I confess that I didn’t campaign very hard. I showed up at the candidate forums, figuring that I was unlikely to win, but it was important for the winning candidates to hear what I had to say, and figured I would get my message out to the general public in an interview with The Nashville Scene. The Scene, unfortunately, chose to belittle my candidacy and mostly dwelt on what a peculiar guy I am, rather than on what I had to say.

I chose not to run in the most recent Metro Council election. I had thought about this a good deal in the years since the previous election, and realized that, given the genuine technical legal complexities of writing legislation, if I were going to run again, part of my platform ought to be that I would spend much of my salary to hire a lawyer to assist me in framing my proposals appropriately. But I don’t know any such lawyer, and, even if I did, it seemed to make more sense to cut out the middle man–me–and just help the lawyer run for office. So, I contented myself with expressing my concerns to all the candidates, and got fairly sympathetic responses back from several of them, as I detailed at the time. I figured it was preferable to have council members in office who are at least aware of our long-term possibilities, and was gratified that most of those who won the multi-seat election were candidates who had responded somewhat sympathetically to my concerns.

Let’s fast-forward to our current situation. Although I have mostly been staying home (which is what I usually do anyway), last Monday afternoon at around five o’clock I found myself driving on some of Nashville’s major commuting routes, which are usually jam-packed with cars at that time of day. There was hardly anybody on the road. I stopped by “The Produce Place,” a locally-owned store that specializes in selling local produce. It was closed, because the store has cut the hours it’s open due to the pandemic. I picked up a very skinny copy of “The Nashville Scene,” no longer fat from entertainment and restaurant ads, and read that the free paper is on the ropes financially and was hoping its readers would form a financial support group so it could stay in business. The Scene, which once prided itself on tweaking the sensibilities of “the bizpigs,” as the editors called the city’s elite, is now owned by one of the wealthiest people in town, and caters to “the bizpigs,” a phrase that has not appeared in The Scene since long before they dissed my Metro Council run. I’m not sure whether I should be sympathetic to their plight or not.

But, I digress….From our home, we can often hear the roar of rush hour traffic on another major thoroughfare. Not lately. We live a couple of miles from the private-plane airport in Davidson County, and are used to having frequent low-flying small planes in our soundscape. They have grown rare. Of course, another factor there is that a tornado blew through the airport a few weeks ago and did millions of dollars worth of damage, destroying hangars and the airplanes parked in them. The upshot is, private air travel, like automobile travel, is way down. I’m glad. I’ve often wondered why it’s OK for one person in a private airplane to destroy the peace and quiet of the thousands of people who have no choice but to hear the noise.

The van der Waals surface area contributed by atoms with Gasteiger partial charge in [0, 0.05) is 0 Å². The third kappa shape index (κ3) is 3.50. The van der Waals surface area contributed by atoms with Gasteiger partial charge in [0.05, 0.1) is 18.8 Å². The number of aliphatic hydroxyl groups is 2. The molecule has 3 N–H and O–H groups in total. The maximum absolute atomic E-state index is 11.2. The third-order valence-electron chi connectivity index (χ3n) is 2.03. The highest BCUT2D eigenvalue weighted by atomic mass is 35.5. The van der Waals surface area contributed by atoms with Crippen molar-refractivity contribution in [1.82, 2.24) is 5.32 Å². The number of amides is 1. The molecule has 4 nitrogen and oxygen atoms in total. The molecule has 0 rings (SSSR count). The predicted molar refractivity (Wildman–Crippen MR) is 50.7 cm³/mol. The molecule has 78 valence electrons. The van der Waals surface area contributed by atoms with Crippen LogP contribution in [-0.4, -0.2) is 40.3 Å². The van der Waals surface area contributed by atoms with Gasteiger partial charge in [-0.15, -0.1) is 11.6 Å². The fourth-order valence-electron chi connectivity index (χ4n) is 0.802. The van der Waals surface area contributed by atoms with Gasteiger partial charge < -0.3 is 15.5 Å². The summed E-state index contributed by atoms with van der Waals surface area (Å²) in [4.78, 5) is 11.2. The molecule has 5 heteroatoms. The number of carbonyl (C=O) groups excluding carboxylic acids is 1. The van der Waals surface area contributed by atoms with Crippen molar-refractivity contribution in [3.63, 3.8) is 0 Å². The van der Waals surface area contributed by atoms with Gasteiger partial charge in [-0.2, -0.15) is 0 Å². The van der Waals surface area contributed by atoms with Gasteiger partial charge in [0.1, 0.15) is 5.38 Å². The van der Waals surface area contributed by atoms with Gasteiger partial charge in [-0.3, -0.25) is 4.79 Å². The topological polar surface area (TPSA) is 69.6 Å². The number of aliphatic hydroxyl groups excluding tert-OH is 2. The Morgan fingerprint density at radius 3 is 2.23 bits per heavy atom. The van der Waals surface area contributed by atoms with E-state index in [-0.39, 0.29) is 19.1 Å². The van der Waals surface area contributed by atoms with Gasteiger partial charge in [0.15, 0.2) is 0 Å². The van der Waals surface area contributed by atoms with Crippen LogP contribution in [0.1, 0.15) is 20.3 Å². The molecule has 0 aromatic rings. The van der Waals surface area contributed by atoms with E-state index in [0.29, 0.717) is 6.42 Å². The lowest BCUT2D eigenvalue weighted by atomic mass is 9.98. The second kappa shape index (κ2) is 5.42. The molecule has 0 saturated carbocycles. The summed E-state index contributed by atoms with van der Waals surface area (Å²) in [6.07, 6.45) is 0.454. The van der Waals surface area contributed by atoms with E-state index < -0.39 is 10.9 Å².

I certainly didn’t foresee that the economic shutdown of Nashville would be due to a pandemic, but here we are, right where I ‘ve been saying we’re going. Such an unforeseeable, catastrophic event, is called “a black swan.” One definition of “black swan” that I read says that “they are obvious in hindsight.” It’s true that worldwide flu epidemics have become an accepted part of modern life, although they have never been this severe before, so yes, we should have seen this coming. In fact, disaster planners in our government did see it coming, but were ignored for the same reason the concerns I raised in my Metro Council candidacy were brushed aside:  anybody who suggests that there’s anything dangerous in our future, whether it’s a pandemic, an economic collapse (which might be set off by a pandemic),nuclear war, or climate disaster, gets short shrift from those who run our society, who are engrossed with making money and exercising power nowWe are a species that is wired to deal with immediate threats and gratification, not the long-term results of our short-sighted actions. We are going to have to change that to survive as a species. In the interest of raising human consciousness, this post is going to examine the effects of this particular “black swan,” and also note a couple more that seem to be circling and getting ready to come home to roost. Read the rest of this entry »